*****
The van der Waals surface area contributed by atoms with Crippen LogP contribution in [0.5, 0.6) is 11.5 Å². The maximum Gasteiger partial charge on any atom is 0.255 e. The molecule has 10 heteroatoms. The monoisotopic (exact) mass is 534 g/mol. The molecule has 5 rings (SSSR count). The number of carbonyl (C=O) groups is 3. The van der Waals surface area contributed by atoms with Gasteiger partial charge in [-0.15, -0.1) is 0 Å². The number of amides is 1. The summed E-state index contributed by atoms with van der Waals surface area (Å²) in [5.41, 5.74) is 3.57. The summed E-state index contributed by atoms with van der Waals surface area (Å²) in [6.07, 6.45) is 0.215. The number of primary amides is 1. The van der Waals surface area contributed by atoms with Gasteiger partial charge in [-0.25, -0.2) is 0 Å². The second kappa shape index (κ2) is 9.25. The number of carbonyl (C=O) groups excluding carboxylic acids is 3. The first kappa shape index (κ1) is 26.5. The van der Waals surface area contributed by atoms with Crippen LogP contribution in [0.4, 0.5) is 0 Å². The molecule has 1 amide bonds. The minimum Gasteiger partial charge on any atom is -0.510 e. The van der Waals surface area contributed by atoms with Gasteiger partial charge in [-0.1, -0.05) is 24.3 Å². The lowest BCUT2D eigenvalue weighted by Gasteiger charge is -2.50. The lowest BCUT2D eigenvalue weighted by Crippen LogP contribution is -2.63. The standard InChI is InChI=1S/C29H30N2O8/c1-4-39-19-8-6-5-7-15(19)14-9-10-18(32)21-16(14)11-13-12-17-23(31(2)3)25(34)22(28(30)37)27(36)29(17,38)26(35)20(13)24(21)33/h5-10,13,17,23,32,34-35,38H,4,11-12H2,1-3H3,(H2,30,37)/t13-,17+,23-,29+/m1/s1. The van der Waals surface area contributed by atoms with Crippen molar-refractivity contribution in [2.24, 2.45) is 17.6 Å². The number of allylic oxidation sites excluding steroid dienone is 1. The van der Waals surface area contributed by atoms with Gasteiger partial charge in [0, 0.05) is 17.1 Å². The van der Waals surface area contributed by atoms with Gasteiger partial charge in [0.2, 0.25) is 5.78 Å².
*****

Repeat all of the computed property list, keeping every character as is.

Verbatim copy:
The van der Waals surface area contributed by atoms with Crippen LogP contribution in [0.5, 0.6) is 11.5 Å². The maximum Gasteiger partial charge on any atom is 0.255 e. The molecule has 10 heteroatoms. The monoisotopic (exact) mass is 534 g/mol. The molecule has 5 rings (SSSR count). The number of carbonyl (C=O) groups is 3. The van der Waals surface area contributed by atoms with Gasteiger partial charge in [-0.15, -0.1) is 0 Å². The number of amides is 1. The summed E-state index contributed by atoms with van der Waals surface area (Å²) in [5.41, 5.74) is 3.57. The summed E-state index contributed by atoms with van der Waals surface area (Å²) in [6.07, 6.45) is 0.215. The number of primary amides is 1. The van der Waals surface area contributed by atoms with Gasteiger partial charge in [-0.25, -0.2) is 0 Å². The second kappa shape index (κ2) is 9.25. The number of carbonyl (C=O) groups excluding carboxylic acids is 3. The first kappa shape index (κ1) is 26.5. The van der Waals surface area contributed by atoms with Crippen LogP contribution in [0.4, 0.5) is 0 Å². The molecule has 1 amide bonds. The minimum Gasteiger partial charge on any atom is -0.510 e. The van der Waals surface area contributed by atoms with Gasteiger partial charge in [-0.1, -0.05) is 24.3 Å². The lowest BCUT2D eigenvalue weighted by Gasteiger charge is -2.50. The lowest BCUT2D eigenvalue weighted by Crippen LogP contribution is -2.63. The standard InChI is InChI=1S/C29H30N2O8/c1-4-39-19-8-6-5-7-15(19)14-9-10-18(32)21-16(14)11-13-12-17-23(31(2)3)25(34)22(28(30)37)27(36)29(17,38)26(35)20(13)24(21)33/h5-10,13,17,23,32,34-35,38H,4,11-12H2,1-3H3,(H2,30,37)/t13-,17+,23-,29+/m1/s1. The van der Waals surface area contributed by atoms with Crippen molar-refractivity contribution in [2.24, 2.45) is 17.6 Å². The number of allylic oxidation sites excluding steroid dienone is 1. The van der Waals surface area contributed by atoms with Gasteiger partial charge in [0, 0.05) is 17.1 Å². The van der Waals surface area contributed by atoms with Gasteiger partial charge in [0.2, 0.25) is 5.78 Å².